So we ended up with a simple 2 bottle rule – if there are 2 bottles or more of a particular wine, then either party can take whatever they wanted. While the system is not perfect it has worked well for the last upteen years. There is one exception that I can remember – a 6 pack of Roberto Voerzio Barolo that over the course of a long vintage became 1 bottle. This taught me 1) the system worked – there was at least 1 bottle left, 2) I learnt that Trish has a good palate and knows a good wine and 3)she learnt to google the cost per bottle before depleting the 6 pack (almost) in entirety!
No doubt as our children get older and begin to show an interest in wine, I am sure this rule will need some adjusting – or maybe we just need a lock!
What do you drink at home?, Do you drink your own wine? – As a winemaker at the Cellar door, or at nearly any social situation I can think of I am almost always asked these questions. The follow up question is often ‘Do you ever get to enjoy wine – or is always work?’.
The first part of my answer can be jarring – sometimes I don’t drink wine at all! After a day of barrel trials, or tasting I’ll often have a cold beer or sparkling water – to cleanse the palate, refresh, hydrate and reset.
Then there are the nights I’ll bring home a trial blend to try with dinner, or dust off an old vintage to see how it is faring – testing closures, storage and generally how it is developing relative to my expectations of that vintage.
Equally, I love trying the efforts of someone else’s blood, sweat & tears. Both locally & internationally, I enjoy comparing vintages, varieties & styles and see how we compare. Then there are the times we’ll open a special bottle whether it is a cheeky glass of fizz or something else we’ve collected along the way – it might be for a celebration or just because.
I’m also a fan of trying anything I can get that is a little different no matter where it is from or what variety it is. It’s important to me to understand what is happening and not to restrict my frame of reference to what I make, and like to drink.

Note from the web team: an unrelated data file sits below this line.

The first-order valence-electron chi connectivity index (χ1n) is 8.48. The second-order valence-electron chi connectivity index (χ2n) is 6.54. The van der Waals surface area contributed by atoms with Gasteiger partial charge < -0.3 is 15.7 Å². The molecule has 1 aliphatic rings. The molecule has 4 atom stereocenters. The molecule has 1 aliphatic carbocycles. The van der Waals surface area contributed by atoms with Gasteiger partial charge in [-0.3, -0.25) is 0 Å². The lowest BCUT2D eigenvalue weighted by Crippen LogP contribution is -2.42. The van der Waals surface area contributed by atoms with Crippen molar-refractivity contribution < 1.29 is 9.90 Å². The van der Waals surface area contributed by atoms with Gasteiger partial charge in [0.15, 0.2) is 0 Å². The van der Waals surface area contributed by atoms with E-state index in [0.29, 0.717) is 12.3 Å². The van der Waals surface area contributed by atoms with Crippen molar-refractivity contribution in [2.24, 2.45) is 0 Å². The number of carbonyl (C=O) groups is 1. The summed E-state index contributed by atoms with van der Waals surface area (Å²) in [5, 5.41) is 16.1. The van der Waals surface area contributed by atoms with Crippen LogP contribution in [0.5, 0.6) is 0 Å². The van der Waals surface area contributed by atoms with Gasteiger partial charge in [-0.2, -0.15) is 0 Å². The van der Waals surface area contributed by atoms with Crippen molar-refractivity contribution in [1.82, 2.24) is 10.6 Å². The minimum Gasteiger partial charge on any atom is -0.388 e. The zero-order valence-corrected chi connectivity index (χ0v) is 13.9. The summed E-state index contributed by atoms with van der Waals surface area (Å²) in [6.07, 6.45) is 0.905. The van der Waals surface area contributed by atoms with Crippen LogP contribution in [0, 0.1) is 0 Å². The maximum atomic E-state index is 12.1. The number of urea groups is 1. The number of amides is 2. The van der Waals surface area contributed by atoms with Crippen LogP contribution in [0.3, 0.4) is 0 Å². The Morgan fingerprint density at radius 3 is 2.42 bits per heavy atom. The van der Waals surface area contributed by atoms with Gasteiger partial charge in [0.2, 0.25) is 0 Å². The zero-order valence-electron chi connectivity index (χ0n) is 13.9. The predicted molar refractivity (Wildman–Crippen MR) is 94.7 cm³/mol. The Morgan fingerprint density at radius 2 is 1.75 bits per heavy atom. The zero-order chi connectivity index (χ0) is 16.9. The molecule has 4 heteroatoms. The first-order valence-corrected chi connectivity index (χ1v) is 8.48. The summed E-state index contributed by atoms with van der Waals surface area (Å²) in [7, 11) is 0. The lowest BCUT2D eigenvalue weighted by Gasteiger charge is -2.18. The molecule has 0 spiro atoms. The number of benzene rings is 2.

More recently after a visit from a generous mixologist at the cellar door I’ve been playing with some cocktail style drinks using wine (currently Muscat) as a base – it’s early days and I’ve had more misses that hits – but I’m enjoying the challenge – Watch out – there’s more to come here.
And to answer ‘is it always work?’ Absolutely not! How can drinking something delicious with good food and good friends be work? As the saying goes - If you love what you do you’ll never work a day in your life!’.
Well, in a nutshell, yes. These crystals form from tartaric acid that overtime ‘fall out’ of the wine and are called "tartrates". Their presence does not mean there is something faulty or wrong with the wine – in fact we feel it is quite the opposite.
Briefly, tartaric acid is the predominant natural, harmless acid in grapes and subsequent wine. It plays a vital role in the stability, pH, colour, structure and taste of finished wine.
A part of tartaric acid’s solubility is temperature dependent, as such when a wine is chilled for an extended period, the unstable form of tartaric acid will "crystallise" and precipitate out creating crystal deposits or ‘tartrates’. These tartrates often capture varying levels of colour and tannins in them.